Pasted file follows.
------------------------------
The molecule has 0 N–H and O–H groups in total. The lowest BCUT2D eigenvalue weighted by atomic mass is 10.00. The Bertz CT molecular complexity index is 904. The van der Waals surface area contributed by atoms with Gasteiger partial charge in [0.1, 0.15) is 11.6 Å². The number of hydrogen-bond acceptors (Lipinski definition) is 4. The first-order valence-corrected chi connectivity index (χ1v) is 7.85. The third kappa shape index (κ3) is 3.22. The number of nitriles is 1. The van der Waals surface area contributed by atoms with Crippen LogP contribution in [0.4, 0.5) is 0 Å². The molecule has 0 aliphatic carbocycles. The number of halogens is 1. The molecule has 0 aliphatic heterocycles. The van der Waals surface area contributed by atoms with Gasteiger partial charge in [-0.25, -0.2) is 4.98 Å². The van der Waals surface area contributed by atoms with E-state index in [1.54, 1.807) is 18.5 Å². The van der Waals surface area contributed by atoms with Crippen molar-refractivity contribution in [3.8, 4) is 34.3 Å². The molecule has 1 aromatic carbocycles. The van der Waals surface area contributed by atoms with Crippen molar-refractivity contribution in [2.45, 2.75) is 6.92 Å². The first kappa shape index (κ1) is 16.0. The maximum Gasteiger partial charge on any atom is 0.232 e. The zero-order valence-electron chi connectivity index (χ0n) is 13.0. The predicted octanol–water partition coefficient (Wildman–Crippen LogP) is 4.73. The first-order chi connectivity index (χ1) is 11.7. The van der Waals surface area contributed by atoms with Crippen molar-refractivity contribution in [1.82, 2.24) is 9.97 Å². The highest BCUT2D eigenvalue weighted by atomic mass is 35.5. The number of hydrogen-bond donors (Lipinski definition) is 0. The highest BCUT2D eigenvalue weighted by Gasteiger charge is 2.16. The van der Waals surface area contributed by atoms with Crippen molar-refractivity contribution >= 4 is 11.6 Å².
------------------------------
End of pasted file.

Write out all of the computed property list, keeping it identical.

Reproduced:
The molecule has 0 N–H and O–H groups in total. The lowest BCUT2D eigenvalue weighted by atomic mass is 10.00. The Bertz CT molecular complexity index is 904. The van der Waals surface area contributed by atoms with Gasteiger partial charge in [0.1, 0.15) is 11.6 Å². The number of hydrogen-bond acceptors (Lipinski definition) is 4. The first-order valence-corrected chi connectivity index (χ1v) is 7.85. The third kappa shape index (κ3) is 3.22. The number of nitriles is 1. The van der Waals surface area contributed by atoms with Crippen LogP contribution in [0.4, 0.5) is 0 Å². The molecule has 0 aliphatic carbocycles. The number of halogens is 1. The molecule has 0 aliphatic heterocycles. The van der Waals surface area contributed by atoms with Gasteiger partial charge in [-0.25, -0.2) is 4.98 Å². The van der Waals surface area contributed by atoms with E-state index in [1.54, 1.807) is 18.5 Å². The van der Waals surface area contributed by atoms with Crippen molar-refractivity contribution in [3.8, 4) is 34.3 Å². The molecule has 1 aromatic carbocycles. The van der Waals surface area contributed by atoms with Crippen molar-refractivity contribution in [2.45, 2.75) is 6.92 Å². The first kappa shape index (κ1) is 16.0. The maximum Gasteiger partial charge on any atom is 0.232 e. The zero-order valence-electron chi connectivity index (χ0n) is 13.0. The predicted octanol–water partition coefficient (Wildman–Crippen LogP) is 4.73. The first-order chi connectivity index (χ1) is 11.7. The van der Waals surface area contributed by atoms with Crippen molar-refractivity contribution in [1.82, 2.24) is 9.97 Å². The highest BCUT2D eigenvalue weighted by atomic mass is 35.5. The number of hydrogen-bond donors (Lipinski definition) is 0. The highest BCUT2D eigenvalue weighted by Gasteiger charge is 2.16. The van der Waals surface area contributed by atoms with Crippen molar-refractivity contribution >= 4 is 11.6 Å².